Hermann Tortoise (Testudo hermanni)

Description of the Hermann tortoise

Hermann tortoise falls under the species Testudo. Three subspecies can be found, which are, western Hermann’s tortoise, eastern Hermann’s tortoise and Dalmatian tortoise. The shell of the eastern species is less highly domed compared to the western species. Hermann tortoises have brightly coloured shell which might fade as they grow old. Their tails have large scale or nail towards the end.

Hermann tortoise is very popular among pet lovers and is most common tortoise species to keep as pets. One of the main reasons for that is, they are very fun loving and fascinating. They can easily mix with human and it is very easy to know about their habits. The owners can make a bond with them and figure out their likes and dislikes in a short span. They usually live up to 75 years of age on an average.

Hermann Tortoise

Hermann's Tortoise Diet 

They are strictly herbivorous unlike Reeves turtles which are omnivorous and consume both plants and animals. One should never ever feed them meat as their system cannot handle protein and can stress their liver and kidney. Beans and peas should also be avoided. Their diet should actually be high in calcium and low in phosphorus.

The best way to provide them enough calcium is by giving them cuttlebone, which are quite easily available in the pet stores or fishmonger. If you are providing your pet with improper diet, their soft-shell can be prone to pyramiding. Green leafy plants like weeds, grass, hibiscus, groundsel, watercress, leaves of roses, etc. should be chopped into salad and provided about five times a week.

Hermann's Tortoise Breeding

The females look for a well drained slope during the time of laying eggs. To provide an ideal breeding area makes a small heap of soil for your pet. The heap should be around 1 foot long and approximately 2 to 4 feet wide. This will work well for you as well as it will become easier for you to assemble the eggs afterwards. Your pet will create a burrow for herself and will lay her clutch there.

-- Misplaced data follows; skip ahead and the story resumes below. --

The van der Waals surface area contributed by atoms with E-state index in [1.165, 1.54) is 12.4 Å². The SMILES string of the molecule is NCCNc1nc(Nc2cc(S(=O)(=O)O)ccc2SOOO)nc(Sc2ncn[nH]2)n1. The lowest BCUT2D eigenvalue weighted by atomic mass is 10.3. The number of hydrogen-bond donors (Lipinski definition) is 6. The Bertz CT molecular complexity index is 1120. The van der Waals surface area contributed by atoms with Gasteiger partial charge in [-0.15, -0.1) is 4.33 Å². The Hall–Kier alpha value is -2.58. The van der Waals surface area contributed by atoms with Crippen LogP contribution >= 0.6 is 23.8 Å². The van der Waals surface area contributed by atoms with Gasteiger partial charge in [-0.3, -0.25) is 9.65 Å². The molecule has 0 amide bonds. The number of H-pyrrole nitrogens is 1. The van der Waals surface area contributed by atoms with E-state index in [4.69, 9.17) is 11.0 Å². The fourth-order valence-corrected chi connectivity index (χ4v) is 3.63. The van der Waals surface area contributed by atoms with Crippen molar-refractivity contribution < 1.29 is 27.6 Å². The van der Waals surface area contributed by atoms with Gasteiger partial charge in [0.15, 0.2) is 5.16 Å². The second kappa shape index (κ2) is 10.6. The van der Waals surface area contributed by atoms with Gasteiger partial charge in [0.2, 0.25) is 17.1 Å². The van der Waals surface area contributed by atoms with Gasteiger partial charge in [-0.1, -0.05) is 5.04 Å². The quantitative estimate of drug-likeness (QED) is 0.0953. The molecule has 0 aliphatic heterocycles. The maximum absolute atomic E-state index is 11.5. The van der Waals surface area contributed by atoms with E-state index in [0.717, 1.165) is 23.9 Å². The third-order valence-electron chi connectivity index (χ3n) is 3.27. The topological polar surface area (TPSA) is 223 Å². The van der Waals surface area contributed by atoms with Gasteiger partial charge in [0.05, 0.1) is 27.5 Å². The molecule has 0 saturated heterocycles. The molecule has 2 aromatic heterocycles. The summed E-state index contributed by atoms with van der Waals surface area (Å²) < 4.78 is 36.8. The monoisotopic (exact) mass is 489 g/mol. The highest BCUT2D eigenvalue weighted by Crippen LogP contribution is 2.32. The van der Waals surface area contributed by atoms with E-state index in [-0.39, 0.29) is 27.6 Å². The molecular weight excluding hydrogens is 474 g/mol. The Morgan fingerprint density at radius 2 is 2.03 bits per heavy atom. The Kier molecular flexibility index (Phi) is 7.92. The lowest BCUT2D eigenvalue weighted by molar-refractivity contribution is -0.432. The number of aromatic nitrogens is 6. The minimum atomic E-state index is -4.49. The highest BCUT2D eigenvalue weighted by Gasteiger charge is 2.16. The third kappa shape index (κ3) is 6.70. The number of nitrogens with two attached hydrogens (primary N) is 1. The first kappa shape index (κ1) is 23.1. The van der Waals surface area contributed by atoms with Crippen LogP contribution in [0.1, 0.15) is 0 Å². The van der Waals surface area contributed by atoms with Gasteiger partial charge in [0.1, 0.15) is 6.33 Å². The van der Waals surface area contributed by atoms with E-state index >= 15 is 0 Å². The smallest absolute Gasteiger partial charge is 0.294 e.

There can be single egg or as many as twelve eggs in that clutch. Form an incubator of temperature between 26oC to 31oC. So, place the eggs in that incubator. With the help of the temperature of the incubator one can determine the gender of the hatchlings. If the hatchlings are born in the temperature around 26oC, males are born. If the temperature rises to around 31oC, females are born. If the temperature remains between 28o to 29o then the genders cannot be pre-determined.

Hermann's Tortoise Hatchling Care

Hatchlings will born after being in the incubator for about 90 to 120 days. Hatching requires nearly the same care as the adult ones do. They will have to be provided with water supply in a tray for soaking and drinking. Provide them the calcium that they need to grow healthy shells. Once they are two-three days, you can start feeding them cuttle-bones and green herbs.

As Harmann tortoise are naturally passive towards human, they can be very good as pets, especially for children.

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